W3C home > Mailing lists > Public > www-forms@w3.org > January 2002

RE: GET should be encouraged, not deprecated,in XForms

From: Jouni Heikniemi <jth@dns.mikrobitti.fi>
Date: Thu, 24 Jan 2002 11:45:13 +0200 (EET)
To: Ray Cromwell <ray_cromwell@yahoo.com>
cc: "Benjamin D. Gray" <BDGray@uwyo.edu>, Mark Baker <distobj@acm.org>, www-forms@w3.org
Message-ID: <Pine.NEB.4.21.0201240849290.16782-100000@dns.mikrobitti.fi>
On Wed, 23 Jan 2002, Ray Cromwell wrote:

> Shouldn't we shy away from letting users bookmark queries that are
> generated from forms anyway? It's inherently dangerous since not all
> GET requests are stateless and some rely on references to transient
> server data structures (e.g. the well known "session id")

Huh? The idempotence and independence requirements of HTTP GET versus POST
have been discussed to death during all these years. Of course you're
right when you say "not all GET requests are stateless", but just as well
"not all web pages are valid HTML". Any technology can be misused. This
shouldn't be a reason to deprecate methods that have clear and
well-defined meanings and a wide variety of correct uses.

While it's true that there are several web sites which count on cookies
and/or URI-based session identifiers, there are also huge amounts of
applications which do not require anything else but the user-input data
needed to fulfill the request. The GET method combines the possibilities
of accessing a resource both through a hyperlink and a form. Without
URI-based form submissions this functionality would be harder to

A phone directory could do quite well with, say, "GET
/address?bynum=123456789". A dictionary doesn't (necessarily) need
anything else but "GET /translation?word=car&fromlang=en&tolang=fi" and so
on. Why complicate use of simple resources by leaving a fundamentally
solid and sane method unsupported? 

The web community can definitely use more resources which can be accessed
through a simple URI instead of gigantic frameset-form-cookie-based web
applications. I believe that the easiest way to promote this sort of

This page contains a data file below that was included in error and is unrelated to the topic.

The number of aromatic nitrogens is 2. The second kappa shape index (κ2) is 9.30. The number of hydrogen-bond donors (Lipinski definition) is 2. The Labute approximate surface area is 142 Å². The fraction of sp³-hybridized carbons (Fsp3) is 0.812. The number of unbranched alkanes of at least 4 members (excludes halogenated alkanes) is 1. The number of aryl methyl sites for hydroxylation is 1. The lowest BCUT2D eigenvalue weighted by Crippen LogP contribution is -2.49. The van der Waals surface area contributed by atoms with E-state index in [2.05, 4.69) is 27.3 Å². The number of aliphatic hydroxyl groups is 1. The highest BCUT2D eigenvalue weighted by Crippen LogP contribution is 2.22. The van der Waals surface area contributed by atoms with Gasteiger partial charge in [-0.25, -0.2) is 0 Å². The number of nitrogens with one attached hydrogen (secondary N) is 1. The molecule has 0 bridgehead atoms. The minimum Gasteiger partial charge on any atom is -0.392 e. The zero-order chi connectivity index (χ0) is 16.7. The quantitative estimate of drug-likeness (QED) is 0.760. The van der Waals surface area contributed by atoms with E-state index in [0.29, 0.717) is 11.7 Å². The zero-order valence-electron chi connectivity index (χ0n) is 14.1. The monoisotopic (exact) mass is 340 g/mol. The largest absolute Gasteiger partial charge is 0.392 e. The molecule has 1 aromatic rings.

functionality is to allow and encourage easy bookmarking directly after
form submission. If I search for a dictionary definition of a platypus and
want to send it to my friend as well, it is best for everyone if I just
can copy-paste the URL from the address bar into a mail message.

> Many sites, such as Dejanews/Google used to provide a
> link on the generated query results page that said
> "Click Here to Bookmark these results" and would
> include a specific A link that the user could
> right-click on and bookmark.

Yes, but I see this as a last-resort alternative. It is highly
recommendable for the original page to be bookmarkable itself; if some
sort of session/user tagging is absolutely required (and is not attainable
through use of other methods), then I find a separate bookmarkable page

> Moreover, Web developers need a way of indicating in a
> page whether the page's URI is bookmarkable or not,
> that way browsers could prevent users from trying to
> bookmark unbookmarkable pages.

True, although the issue is far more complicated than that. Say, we have a
site which uses a permanent cookie to store some truly necessary session
information. Now, a bookmarked page might work just fine, because the same
cookie exists and transports information in addition to the URL. But the
same bookmark would not work if you imported it into another browser, far
less if you just took the URL and stick it onto your web page.

So the question is not just whether or not the page can be bookmarked, but
rather "In what conditions will the created URI remain reusable (and
for how long)?". Developing a formal method to describe this aspect
environment-independently will be quite a challenge.

It is also important to realize that the concept of bookmarking is unclear
by itself. For most of the browsers, bookmark equals a stored URL. New
versions of IE are able to bookmark framesets correctly. That's a start,
but we're still far from perfect bookmarking: what SHOULD the bookmark
actually contain? In-page position and focus info? Form instance data
contents? State of the inline elements (Java applets, SVG
images)? JavaScript run-time variables?

This is getting seriously off-topic for the forms list, but the relevant
point is here: the issue of bookmarking with form submissions (and even
without them) is extremely demanding if it is to be addressed fully. The
division between GET and POST method semantics should be retained, since
it is the closest thing to a consensus the web world currently has on the
subject. I'll be happy to be corrected if someone knows better.

> In fact, people who use GET today with HTML forms are
> bound to run into trouble if they don't know what
> they're doing.

Granted, yet I could say the same about the whole web thing. The POST is
no saint either, it (or: the browser implementations) causes troubles too.
We could start with the breaking of back-forward chain with dialog boxes
stating "This page can only be viewed through re-submittal of form data
blah blah yadda yadda" and so on. Of course, if all the web sites used
GET and POST correctly, the dialog would almost never pop up in vain.

I understand the technical complications of encoding XML into a URI.
However, as it has already been pointed out in this list, a slightly
compromised solution should be possible. Forcing the flatness of
GET-submitted instance data is IMO acceptable despite the problems

Best regards,

Received on Thursday, 24 January 2002 06:41:13 UTC

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